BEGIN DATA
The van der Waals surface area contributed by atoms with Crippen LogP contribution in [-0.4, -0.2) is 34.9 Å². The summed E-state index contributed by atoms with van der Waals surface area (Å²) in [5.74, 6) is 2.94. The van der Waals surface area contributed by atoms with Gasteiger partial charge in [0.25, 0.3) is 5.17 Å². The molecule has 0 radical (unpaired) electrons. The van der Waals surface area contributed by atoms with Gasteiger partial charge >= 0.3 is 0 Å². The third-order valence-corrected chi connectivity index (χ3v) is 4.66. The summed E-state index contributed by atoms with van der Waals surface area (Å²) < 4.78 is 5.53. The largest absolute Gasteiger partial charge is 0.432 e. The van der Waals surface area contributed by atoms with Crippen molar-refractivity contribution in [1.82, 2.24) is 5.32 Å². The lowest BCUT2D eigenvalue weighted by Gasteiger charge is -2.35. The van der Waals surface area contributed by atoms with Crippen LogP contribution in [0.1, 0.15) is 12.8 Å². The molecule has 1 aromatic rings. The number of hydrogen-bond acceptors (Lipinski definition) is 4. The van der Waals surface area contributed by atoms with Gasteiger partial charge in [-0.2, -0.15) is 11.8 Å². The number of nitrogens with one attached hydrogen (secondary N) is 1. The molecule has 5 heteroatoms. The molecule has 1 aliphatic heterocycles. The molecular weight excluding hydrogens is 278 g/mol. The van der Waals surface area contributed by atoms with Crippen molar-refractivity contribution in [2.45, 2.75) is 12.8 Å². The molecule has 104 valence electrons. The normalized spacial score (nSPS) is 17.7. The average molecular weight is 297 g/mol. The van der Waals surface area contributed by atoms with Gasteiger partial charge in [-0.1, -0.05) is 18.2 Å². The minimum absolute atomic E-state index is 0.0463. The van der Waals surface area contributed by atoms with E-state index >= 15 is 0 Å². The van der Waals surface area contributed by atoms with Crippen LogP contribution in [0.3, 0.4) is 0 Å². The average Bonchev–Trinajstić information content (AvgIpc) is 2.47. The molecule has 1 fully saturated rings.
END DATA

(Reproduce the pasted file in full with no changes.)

The van der Waals surface area contributed by atoms with Crippen LogP contribution in [-0.4, -0.2) is 34.9 Å². The summed E-state index contributed by atoms with van der Waals surface area (Å²) in [5.74, 6) is 2.94. The van der Waals surface area contributed by atoms with Gasteiger partial charge in [0.25, 0.3) is 5.17 Å². The molecule has 0 radical (unpaired) electrons. The van der Waals surface area contributed by atoms with Gasteiger partial charge >= 0.3 is 0 Å². The third-order valence-corrected chi connectivity index (χ3v) is 4.66. The summed E-state index contributed by atoms with van der Waals surface area (Å²) < 4.78 is 5.53. The largest absolute Gasteiger partial charge is 0.432 e. The van der Waals surface area contributed by atoms with Crippen molar-refractivity contribution in [1.82, 2.24) is 5.32 Å². The lowest BCUT2D eigenvalue weighted by Gasteiger charge is -2.35. The van der Waals surface area contributed by atoms with Crippen LogP contribution in [0.1, 0.15) is 12.8 Å². The molecule has 1 aromatic rings. The number of hydrogen-bond acceptors (Lipinski definition) is 4. The van der Waals surface area contributed by atoms with Gasteiger partial charge in [-0.2, -0.15) is 11.8 Å². The number of nitrogens with one attached hydrogen (secondary N) is 1. The molecule has 5 heteroatoms. The molecule has 1 aliphatic heterocycles. The molecular weight excluding hydrogens is 278 g/mol. The van der Waals surface area contributed by atoms with Crippen molar-refractivity contribution in [2.45, 2.75) is 12.8 Å². The molecule has 104 valence electrons. The normalized spacial score (nSPS) is 17.7. The average molecular weight is 297 g/mol. The van der Waals surface area contributed by atoms with Gasteiger partial charge in [-0.1, -0.05) is 18.2 Å². The minimum absolute atomic E-state index is 0.0463. The van der Waals surface area contributed by atoms with E-state index >= 15 is 0 Å². The van der Waals surface area contributed by atoms with Crippen LogP contribution in [0.3, 0.4) is 0 Å². The average Bonchev–Trinajstić information content (AvgIpc) is 2.47. The molecule has 1 fully saturated rings.